As for peasants’ participation on their own, it is much to Eric Stokes’ credit that he has treated this phenomenon in great detail, he quotes the general statement of Mark Thornhill, made in November 1858 from his own observations that, “unlike the large proprietors”, “the agricultural labouring class” had in 1857 proved to be “the most hostile” to the continuance of British rule.

Peasants, being illiterate, unluckily did not leave any record of their ideas and aspirations behind. Readers of the memoirs of Zahir Dehlawi may, however, recall how, when fleeing from Delhi, he obtained the assistance of a hardy village headman, who, though hostile to the rebel leader Khan Bahadur Khan, yet gave the fugitives food and help, upon being told that they were being pursued by the English.

The ruling houses who had suffered from deposition, annexation or reduction in status had reasons enough to join the revolt, once the sepoys rose. Their entourages and retainers were not only bound to them by ties of loyalty but also by hopes of restoration. Bahadur Shah Zafar, Nana Sahib, Hazarat Mahal and Rani Lakshmi Bai all could be assigned personal or dynastic motivations for their joining the revolt initially. But the very fact of resistance in course of time imposed on them the demands of a larger loyalty.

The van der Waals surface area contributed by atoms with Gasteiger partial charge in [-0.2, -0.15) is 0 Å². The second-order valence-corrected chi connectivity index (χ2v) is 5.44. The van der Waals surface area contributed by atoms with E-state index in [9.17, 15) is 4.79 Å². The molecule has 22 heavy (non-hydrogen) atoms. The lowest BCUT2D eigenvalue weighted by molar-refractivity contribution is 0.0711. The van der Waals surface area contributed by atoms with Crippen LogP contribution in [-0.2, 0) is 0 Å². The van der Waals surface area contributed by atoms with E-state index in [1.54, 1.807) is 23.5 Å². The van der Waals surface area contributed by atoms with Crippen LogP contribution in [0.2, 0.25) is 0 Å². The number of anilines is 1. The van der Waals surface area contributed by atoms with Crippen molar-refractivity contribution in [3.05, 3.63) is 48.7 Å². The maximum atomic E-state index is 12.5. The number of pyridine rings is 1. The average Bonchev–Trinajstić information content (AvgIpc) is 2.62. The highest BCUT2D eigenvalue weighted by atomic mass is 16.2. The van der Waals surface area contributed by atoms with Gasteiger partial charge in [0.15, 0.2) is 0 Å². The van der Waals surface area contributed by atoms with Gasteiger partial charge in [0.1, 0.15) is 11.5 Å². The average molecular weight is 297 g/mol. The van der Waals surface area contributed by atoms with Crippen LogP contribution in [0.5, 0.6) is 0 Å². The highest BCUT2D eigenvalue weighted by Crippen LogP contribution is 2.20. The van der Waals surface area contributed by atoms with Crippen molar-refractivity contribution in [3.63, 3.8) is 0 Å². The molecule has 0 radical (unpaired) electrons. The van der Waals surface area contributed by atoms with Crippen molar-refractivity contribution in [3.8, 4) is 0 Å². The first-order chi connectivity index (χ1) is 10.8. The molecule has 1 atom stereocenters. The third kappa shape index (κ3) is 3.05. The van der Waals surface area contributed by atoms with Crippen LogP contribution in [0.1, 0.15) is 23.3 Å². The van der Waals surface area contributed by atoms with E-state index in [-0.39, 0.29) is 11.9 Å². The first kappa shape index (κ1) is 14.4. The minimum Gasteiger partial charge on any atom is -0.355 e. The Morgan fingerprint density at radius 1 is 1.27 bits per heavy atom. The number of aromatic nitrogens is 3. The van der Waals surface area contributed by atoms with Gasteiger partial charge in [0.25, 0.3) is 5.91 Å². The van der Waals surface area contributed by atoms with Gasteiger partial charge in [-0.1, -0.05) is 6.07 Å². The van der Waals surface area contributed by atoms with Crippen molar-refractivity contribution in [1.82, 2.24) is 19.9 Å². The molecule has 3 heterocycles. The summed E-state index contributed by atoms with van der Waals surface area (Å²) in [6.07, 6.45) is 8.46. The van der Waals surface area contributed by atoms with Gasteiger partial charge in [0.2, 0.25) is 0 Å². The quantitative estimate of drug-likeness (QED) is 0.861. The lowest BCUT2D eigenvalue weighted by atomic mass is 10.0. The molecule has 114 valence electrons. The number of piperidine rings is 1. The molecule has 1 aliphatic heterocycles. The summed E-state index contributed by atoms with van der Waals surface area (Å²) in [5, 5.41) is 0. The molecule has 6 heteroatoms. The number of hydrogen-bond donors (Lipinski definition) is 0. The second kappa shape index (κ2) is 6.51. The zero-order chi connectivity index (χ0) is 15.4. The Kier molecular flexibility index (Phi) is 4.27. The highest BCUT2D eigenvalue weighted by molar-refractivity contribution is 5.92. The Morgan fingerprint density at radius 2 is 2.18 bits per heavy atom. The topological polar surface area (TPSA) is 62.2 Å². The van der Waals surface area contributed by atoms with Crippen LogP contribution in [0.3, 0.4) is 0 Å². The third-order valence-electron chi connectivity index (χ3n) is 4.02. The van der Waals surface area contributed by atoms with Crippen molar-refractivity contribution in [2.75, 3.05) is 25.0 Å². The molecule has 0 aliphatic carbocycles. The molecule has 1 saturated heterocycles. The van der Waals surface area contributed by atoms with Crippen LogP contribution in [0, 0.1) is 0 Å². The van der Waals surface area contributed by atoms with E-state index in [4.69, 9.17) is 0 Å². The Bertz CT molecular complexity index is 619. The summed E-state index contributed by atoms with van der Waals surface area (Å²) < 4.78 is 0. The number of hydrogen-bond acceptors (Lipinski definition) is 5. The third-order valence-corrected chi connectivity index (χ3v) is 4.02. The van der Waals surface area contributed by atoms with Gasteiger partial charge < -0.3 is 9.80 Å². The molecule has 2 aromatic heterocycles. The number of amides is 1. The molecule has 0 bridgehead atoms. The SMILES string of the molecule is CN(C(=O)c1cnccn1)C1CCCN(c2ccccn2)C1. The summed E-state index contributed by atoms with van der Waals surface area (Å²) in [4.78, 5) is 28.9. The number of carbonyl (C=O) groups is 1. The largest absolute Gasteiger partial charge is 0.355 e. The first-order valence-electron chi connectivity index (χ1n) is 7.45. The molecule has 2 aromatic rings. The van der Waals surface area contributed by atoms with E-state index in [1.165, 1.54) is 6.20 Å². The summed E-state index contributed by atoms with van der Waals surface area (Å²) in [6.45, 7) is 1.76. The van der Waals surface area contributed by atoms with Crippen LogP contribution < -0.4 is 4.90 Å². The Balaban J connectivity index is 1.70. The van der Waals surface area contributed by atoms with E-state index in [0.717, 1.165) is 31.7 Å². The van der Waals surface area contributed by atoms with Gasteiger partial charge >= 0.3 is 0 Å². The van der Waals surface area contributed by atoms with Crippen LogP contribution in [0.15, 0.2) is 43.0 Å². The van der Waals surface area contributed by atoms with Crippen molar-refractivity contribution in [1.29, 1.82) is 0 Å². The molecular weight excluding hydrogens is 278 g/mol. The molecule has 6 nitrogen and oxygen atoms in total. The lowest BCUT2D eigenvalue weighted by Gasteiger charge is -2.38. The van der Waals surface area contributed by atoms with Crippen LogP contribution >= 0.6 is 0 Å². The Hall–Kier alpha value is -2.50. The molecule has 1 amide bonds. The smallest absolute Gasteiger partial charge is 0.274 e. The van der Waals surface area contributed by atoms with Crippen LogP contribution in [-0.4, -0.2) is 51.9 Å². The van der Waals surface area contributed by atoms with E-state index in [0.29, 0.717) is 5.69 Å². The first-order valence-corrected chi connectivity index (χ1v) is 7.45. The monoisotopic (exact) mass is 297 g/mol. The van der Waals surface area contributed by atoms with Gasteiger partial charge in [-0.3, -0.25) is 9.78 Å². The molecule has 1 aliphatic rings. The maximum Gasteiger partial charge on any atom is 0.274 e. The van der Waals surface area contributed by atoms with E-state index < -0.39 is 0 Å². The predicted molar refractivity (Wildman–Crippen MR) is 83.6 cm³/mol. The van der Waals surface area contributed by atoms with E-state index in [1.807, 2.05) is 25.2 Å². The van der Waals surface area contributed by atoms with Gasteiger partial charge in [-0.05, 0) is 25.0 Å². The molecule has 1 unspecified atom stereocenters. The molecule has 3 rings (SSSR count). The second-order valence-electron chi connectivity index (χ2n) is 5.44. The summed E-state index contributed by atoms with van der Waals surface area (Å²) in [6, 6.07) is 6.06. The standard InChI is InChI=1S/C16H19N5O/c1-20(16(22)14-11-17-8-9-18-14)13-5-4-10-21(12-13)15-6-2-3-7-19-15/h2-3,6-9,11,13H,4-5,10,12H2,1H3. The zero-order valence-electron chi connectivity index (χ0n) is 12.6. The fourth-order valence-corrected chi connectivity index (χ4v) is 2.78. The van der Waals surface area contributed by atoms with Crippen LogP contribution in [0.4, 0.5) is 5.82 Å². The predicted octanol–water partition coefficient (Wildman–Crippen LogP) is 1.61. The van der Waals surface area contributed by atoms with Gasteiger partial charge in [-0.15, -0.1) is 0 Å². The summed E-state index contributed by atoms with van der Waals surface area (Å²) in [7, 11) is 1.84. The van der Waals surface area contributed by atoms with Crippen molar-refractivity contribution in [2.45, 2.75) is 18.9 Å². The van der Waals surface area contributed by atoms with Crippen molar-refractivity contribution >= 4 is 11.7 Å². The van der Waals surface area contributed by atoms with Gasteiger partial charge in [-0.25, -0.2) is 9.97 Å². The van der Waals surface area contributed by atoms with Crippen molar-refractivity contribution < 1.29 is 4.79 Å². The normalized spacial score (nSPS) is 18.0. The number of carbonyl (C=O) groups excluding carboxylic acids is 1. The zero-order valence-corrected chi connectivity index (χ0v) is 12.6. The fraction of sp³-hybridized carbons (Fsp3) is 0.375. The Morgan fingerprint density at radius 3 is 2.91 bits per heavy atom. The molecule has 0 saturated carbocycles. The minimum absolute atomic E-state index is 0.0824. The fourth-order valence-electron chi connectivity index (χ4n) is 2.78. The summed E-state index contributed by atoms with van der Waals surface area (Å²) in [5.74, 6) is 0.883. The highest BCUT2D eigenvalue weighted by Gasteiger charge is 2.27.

This change was well put by Rani Lakshmi Bai in her words to Vishnubhat Godse, the Maratha Brahman pilgrim, as she passed by him, “dressed as a Pathan”, after the English storming of Jhansi. I have given up, she said, her “common widow’s dharma” in order to take up the cause of “the honour of Hindu dharma.” Not a dynastic cause any longer, but the defence of the faith — “the faith” given a much larger meaning, as with the 1857 rebels generally, than their own religion: it was the defence of a whole way of life.

The Oudh rebels’ reply to Queen Victoria’s Proclamation of November 1858, in the name of Hazrat Mahal’s son, Birjis Qadr, speaks not of the grievances of the dynasty of Oudh, but of the whole of India, enumerating the territories seized by the English from Indian rulers. It speaks of “the Army and People of Hindustan”, and ends by declaring that the English can see no better work for Indians than just labouring on roads and digging canals. A national sentiment is clearly palpable here.